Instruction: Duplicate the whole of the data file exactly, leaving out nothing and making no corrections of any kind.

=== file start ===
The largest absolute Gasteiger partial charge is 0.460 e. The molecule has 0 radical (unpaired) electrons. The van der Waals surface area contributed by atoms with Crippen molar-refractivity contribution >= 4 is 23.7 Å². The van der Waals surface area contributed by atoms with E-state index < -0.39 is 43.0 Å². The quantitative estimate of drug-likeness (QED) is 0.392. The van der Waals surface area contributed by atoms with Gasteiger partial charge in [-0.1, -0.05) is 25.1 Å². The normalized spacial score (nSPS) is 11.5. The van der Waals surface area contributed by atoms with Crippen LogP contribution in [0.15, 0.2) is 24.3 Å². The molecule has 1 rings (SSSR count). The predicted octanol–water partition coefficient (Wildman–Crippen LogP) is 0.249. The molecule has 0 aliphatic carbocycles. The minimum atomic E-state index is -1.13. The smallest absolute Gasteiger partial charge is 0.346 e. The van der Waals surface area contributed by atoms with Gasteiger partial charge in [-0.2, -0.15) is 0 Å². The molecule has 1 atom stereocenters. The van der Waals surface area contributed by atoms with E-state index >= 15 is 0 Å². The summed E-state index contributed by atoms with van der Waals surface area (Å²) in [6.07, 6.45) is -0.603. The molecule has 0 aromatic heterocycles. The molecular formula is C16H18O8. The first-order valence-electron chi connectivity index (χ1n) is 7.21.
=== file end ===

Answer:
The largest absolute Gasteiger partial charge is 0.460 e. The molecule has 0 radical (unpaired) electrons. The van der Waals surface area contributed by atoms with Crippen molar-refractivity contribution >= 4 is 23.7 Å². The van der Waals surface area contributed by atoms with E-state index < -0.39 is 43.0 Å². The quantitative estimate of drug-likeness (QED) is 0.392. The van der Waals surface area contributed by atoms with Gasteiger partial charge in [-0.1, -0.05) is 25.1 Å². The normalized spacial score (nSPS) is 11.5. The van der Waals surface area contributed by atoms with Crippen LogP contribution in [0.15, 0.2) is 24.3 Å². The molecule has 1 rings (SSSR count). The predicted octanol–water partition coefficient (Wildman–Crippen LogP) is 0.249. The molecule has 0 aliphatic carbocycles. The minimum atomic E-state index is -1.13. The smallest absolute Gasteiger partial charge is 0.346 e. The van der Waals surface area contributed by atoms with Gasteiger partial charge in [-0.2, -0.15) is 0 Å². The molecule has 1 atom stereocenters. The van der Waals surface area contributed by atoms with E-state index >= 15 is 0 Å². The summed E-state index contributed by atoms with van der Waals surface area (Å²) in [6.07, 6.45) is -0.603. The molecule has 0 aromatic heterocycles. The molecular formula is C16H18O8. The first-order valence-electron chi connectivity index (χ1n) is 7.21.